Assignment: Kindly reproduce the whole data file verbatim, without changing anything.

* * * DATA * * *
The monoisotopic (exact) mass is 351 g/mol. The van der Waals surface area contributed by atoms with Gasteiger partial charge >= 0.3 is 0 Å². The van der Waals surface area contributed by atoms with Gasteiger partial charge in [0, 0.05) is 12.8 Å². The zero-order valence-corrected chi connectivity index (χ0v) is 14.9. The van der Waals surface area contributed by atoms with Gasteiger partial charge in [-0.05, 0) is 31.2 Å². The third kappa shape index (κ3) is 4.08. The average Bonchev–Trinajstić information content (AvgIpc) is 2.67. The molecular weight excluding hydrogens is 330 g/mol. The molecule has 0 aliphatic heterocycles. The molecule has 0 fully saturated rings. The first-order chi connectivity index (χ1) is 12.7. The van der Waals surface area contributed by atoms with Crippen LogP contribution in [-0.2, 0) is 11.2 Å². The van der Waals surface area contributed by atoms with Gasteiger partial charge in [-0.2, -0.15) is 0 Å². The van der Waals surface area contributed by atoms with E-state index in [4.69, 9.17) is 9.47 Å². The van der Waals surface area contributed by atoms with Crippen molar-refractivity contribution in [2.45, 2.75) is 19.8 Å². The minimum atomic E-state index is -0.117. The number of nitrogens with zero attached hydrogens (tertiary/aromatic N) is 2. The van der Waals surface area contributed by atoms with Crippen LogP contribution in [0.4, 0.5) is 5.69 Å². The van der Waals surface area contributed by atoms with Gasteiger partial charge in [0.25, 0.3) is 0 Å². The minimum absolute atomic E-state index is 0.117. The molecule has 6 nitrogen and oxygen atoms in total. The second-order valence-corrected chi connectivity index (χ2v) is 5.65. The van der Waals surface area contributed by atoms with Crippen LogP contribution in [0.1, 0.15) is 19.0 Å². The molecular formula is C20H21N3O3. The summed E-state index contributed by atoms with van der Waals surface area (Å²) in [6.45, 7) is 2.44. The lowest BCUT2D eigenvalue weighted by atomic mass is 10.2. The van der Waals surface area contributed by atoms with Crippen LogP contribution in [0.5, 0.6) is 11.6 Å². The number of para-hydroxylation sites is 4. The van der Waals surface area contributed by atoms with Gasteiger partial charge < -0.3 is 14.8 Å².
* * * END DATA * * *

The monoisotopic (exact) mass is 351 g/mol. The van der Waals surface area contributed by atoms with Gasteiger partial charge >= 0.3 is 0 Å². The van der Waals surface area contributed by atoms with Gasteiger partial charge in [0, 0.05) is 12.8 Å². The zero-order valence-corrected chi connectivity index (χ0v) is 14.9. The van der Waals surface area contributed by atoms with Gasteiger partial charge in [-0.05, 0) is 31.2 Å². The third kappa shape index (κ3) is 4.08. The average Bonchev–Trinajstić information content (AvgIpc) is 2.67. The molecular weight excluding hydrogens is 330 g/mol. The molecule has 0 aliphatic heterocycles. The molecule has 0 fully saturated rings. The first-order chi connectivity index (χ1) is 12.7. The van der Waals surface area contributed by atoms with Crippen LogP contribution in [-0.2, 0) is 11.2 Å². The van der Waals surface area contributed by atoms with Gasteiger partial charge in [-0.2, -0.15) is 0 Å². The van der Waals surface area contributed by atoms with E-state index in [4.69, 9.17) is 9.47 Å². The van der Waals surface area contributed by atoms with Crippen molar-refractivity contribution in [2.45, 2.75) is 19.8 Å². The minimum atomic E-state index is -0.117. The number of nitrogens with zero attached hydrogens (tertiary/aromatic N) is 2. The van der Waals surface area contributed by atoms with Crippen LogP contribution in [0.4, 0.5) is 5.69 Å². The van der Waals surface area contributed by atoms with Gasteiger partial charge in [0.25, 0.3) is 0 Å². The minimum absolute atomic E-state index is 0.117. The molecule has 6 nitrogen and oxygen atoms in total. The second-order valence-corrected chi connectivity index (χ2v) is 5.65. The van der Waals surface area contributed by atoms with Crippen LogP contribution in [0.1, 0.15) is 19.0 Å². The molecular formula is C20H21N3O3. The summed E-state index contributed by atoms with van der Waals surface area (Å²) in [6.45, 7) is 2.44. The lowest BCUT2D eigenvalue weighted by atomic mass is 10.2. The van der Waals surface area contributed by atoms with Crippen LogP contribution in [0.5, 0.6) is 11.6 Å². The number of para-hydroxylation sites is 4. The van der Waals surface area contributed by atoms with Gasteiger partial charge < -0.3 is 14.8 Å².